Not long after his entire immediate family had established residency in Arizona, Romano experience a particularly brutal case of racism. “In Arizona, it was legal to only have a rear license plate on our car, so my father had put a small Mexican flag on the front of our car. Because of this, our car was constantly being scratched or hit. I really didn’t understand what was going on at the time, but, in retrospect, I totally see what was happening."

“A lot of the Mexicans who lived in Arizona were either illegal or migrant,” noted Romano. This caused yet more problems for Romano and his family as he grew up. Although he didn’t get blatantly harassed, Romano said he could feel the disapproval from the “other Mexicans."

However, racism was actually not the most frightening part of Romano’s expedition to America. “I was actually terrified of leaning English,” recalled Romano. “In fact, the only English word that I knew was 'yellow."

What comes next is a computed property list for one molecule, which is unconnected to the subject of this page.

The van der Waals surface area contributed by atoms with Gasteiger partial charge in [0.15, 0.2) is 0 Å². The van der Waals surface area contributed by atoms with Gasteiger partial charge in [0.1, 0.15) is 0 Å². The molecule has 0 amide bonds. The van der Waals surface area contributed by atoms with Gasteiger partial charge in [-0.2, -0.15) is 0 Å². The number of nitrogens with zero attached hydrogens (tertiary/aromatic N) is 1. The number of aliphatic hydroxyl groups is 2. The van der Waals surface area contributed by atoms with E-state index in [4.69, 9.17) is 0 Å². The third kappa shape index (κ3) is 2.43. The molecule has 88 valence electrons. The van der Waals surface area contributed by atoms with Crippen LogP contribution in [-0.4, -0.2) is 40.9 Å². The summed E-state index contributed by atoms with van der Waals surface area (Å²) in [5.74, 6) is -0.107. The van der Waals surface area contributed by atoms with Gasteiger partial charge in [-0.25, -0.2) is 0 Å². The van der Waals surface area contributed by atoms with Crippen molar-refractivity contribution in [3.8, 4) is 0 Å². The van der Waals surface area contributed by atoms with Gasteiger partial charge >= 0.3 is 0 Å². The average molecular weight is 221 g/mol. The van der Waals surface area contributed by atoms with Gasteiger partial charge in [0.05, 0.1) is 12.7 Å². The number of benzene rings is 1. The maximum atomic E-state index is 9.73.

In spite of this, Romano actually began to learn English in the most unexpected way possible; he learned English from another child his age. His mother had a friend whose son only spoke English, whereas Romano only spoke Spanish. Despite the obvious language barrier, the two boys became fast friends and actually, through their interactions, began to teach each other their native languages.

After living in Arizona and Iowa, Romano and his family moved to Washington. Interestingly, Romano spent a year in a boarding school in Canada, as part of what Romano calls “a family tradition."